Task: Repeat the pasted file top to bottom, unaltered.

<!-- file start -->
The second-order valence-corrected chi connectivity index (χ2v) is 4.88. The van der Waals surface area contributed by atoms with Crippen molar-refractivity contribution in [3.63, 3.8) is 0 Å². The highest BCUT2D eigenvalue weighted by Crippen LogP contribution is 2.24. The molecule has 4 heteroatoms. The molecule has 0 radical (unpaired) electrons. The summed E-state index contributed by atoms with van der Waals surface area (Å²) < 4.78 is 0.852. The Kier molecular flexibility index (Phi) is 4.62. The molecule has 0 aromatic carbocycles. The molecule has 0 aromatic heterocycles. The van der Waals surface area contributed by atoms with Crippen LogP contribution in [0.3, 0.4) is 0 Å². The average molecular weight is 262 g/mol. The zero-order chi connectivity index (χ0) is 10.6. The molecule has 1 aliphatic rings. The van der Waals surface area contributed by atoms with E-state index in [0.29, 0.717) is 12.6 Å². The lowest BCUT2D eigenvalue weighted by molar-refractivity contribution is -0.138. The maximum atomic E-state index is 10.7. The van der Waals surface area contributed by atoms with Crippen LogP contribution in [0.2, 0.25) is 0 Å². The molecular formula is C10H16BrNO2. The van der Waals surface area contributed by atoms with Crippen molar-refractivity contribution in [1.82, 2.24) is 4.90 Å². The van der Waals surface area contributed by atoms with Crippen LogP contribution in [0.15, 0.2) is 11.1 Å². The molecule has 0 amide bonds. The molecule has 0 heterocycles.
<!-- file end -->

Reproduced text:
The second-order valence-corrected chi connectivity index (χ2v) is 4.88. The van der Waals surface area contributed by atoms with Crippen molar-refractivity contribution in [3.63, 3.8) is 0 Å². The highest BCUT2D eigenvalue weighted by Crippen LogP contribution is 2.24. The molecule has 4 heteroatoms. The molecule has 0 radical (unpaired) electrons. The summed E-state index contributed by atoms with van der Waals surface area (Å²) < 4.78 is 0.852. The Kier molecular flexibility index (Phi) is 4.62. The molecule has 0 aromatic carbocycles. The molecule has 0 aromatic heterocycles. The van der Waals surface area contributed by atoms with Crippen LogP contribution in [0.3, 0.4) is 0 Å². The average molecular weight is 262 g/mol. The zero-order chi connectivity index (χ0) is 10.6. The molecule has 1 aliphatic rings. The van der Waals surface area contributed by atoms with E-state index in [0.29, 0.717) is 12.6 Å². The lowest BCUT2D eigenvalue weighted by molar-refractivity contribution is -0.138. The maximum atomic E-state index is 10.7. The van der Waals surface area contributed by atoms with Crippen LogP contribution in [0.2, 0.25) is 0 Å². The molecular formula is C10H16BrNO2. The van der Waals surface area contributed by atoms with Crippen molar-refractivity contribution in [1.82, 2.24) is 4.90 Å². The van der Waals surface area contributed by atoms with Crippen LogP contribution in [0.15, 0.2) is 11.1 Å². The molecule has 0 amide bonds. The molecule has 0 heterocycles.